# Instead of skip-networking the default is now to listen only on
# localhost which is more compatible and is not less secure.
bind-address = 127.0.0.1
or you want to connect as “root” to mysql and use GUI clients like Workbench or Toad, etc. you can use SSH tunneling.
In operating systems that provide built-in ssh support it is made little easier. Mac OS is one such OS, which I will use as an example below.
Assuming you have already setup ssh connection, run the following command from the local terminal. If you have not setup the ssh, see this brief introductory ssh article. Or run > man ssh for more details.
prompt> ssh -L 3307:localhost:3306 firstname.lastname@example.org
and then let this terminal running. Here I am using ssh -L [bind_address:]port:host:hostport parameter and skipped bind_address which is needed only when you have more than one IP attached (multi-IP) to your local system which is typically not the case.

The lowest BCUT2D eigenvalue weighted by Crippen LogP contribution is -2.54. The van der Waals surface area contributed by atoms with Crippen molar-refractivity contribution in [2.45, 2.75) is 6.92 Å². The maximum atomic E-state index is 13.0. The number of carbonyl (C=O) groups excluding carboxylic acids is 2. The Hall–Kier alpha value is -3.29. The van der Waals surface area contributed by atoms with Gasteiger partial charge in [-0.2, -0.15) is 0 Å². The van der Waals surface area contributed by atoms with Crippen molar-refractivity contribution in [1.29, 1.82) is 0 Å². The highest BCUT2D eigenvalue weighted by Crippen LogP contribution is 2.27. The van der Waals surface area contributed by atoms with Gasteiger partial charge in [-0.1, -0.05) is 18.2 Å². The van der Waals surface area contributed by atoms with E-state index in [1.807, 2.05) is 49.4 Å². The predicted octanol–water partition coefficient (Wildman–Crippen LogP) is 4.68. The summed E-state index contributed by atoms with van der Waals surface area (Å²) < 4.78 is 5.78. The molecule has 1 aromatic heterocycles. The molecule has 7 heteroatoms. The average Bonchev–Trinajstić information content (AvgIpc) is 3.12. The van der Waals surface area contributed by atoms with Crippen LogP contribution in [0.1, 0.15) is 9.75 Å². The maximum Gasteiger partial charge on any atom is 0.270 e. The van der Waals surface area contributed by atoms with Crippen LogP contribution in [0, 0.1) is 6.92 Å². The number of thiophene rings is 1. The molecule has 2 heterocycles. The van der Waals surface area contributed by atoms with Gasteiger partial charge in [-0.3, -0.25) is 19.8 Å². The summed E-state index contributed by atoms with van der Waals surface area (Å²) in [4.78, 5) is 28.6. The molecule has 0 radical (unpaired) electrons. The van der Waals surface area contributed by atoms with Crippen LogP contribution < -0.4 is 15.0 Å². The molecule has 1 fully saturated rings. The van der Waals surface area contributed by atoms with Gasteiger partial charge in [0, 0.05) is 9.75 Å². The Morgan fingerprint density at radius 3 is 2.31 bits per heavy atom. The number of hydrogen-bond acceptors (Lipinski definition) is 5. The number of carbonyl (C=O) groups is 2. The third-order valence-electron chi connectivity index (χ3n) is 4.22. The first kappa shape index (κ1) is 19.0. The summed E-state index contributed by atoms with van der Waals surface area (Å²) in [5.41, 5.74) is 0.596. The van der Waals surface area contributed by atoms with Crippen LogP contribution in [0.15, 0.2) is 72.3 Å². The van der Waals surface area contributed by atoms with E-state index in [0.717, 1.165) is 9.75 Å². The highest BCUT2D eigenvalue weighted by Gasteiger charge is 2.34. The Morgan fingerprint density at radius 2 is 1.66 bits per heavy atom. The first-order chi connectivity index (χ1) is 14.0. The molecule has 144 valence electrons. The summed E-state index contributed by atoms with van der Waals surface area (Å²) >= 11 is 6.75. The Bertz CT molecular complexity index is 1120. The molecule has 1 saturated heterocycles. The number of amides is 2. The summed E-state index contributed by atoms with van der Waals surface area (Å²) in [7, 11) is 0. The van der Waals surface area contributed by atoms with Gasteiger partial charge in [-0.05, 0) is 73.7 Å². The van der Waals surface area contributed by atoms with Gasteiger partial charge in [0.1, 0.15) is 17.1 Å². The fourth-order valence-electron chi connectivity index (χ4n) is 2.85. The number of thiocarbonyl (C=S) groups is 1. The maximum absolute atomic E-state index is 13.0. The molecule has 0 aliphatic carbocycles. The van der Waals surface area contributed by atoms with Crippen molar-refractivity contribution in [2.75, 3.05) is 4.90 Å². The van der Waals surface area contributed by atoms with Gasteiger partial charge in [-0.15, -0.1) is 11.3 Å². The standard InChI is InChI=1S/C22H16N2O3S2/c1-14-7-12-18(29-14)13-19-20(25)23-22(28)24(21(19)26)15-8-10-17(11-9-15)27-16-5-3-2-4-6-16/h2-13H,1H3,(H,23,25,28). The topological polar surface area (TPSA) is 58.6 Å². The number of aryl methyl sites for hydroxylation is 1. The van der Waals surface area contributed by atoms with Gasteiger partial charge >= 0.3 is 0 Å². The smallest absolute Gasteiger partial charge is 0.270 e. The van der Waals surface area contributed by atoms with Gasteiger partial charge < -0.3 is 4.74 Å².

3307 – The port that you will use on the other clients that need to connect to remote mysql. For example, Workbench.
localhost:3306 – The remote login details as if you had connected to it through ssh and connecting to mysql instance running on port 3306. If you had successfully, ssh-ed to remote host at the prompt you would have run > mysql -h localhost -u user_name -P 3306
email@example.com – Remote user name and remote host
Now start Workbench and setup new connection string by providing the details as if you are connecting to a mysql instance on your local machine running on port 3307. See figure 1. ssh will automatically tunnels your connection to remote host’s mysql! See figure 2. On ending the tunneling setup either my closing the terminal where you were running “ssh -L” command and killing it will disconnect the connection to Workbench.
Note: Same technique can be used to for other client applications to connect to any of remote applications/databases over SSH.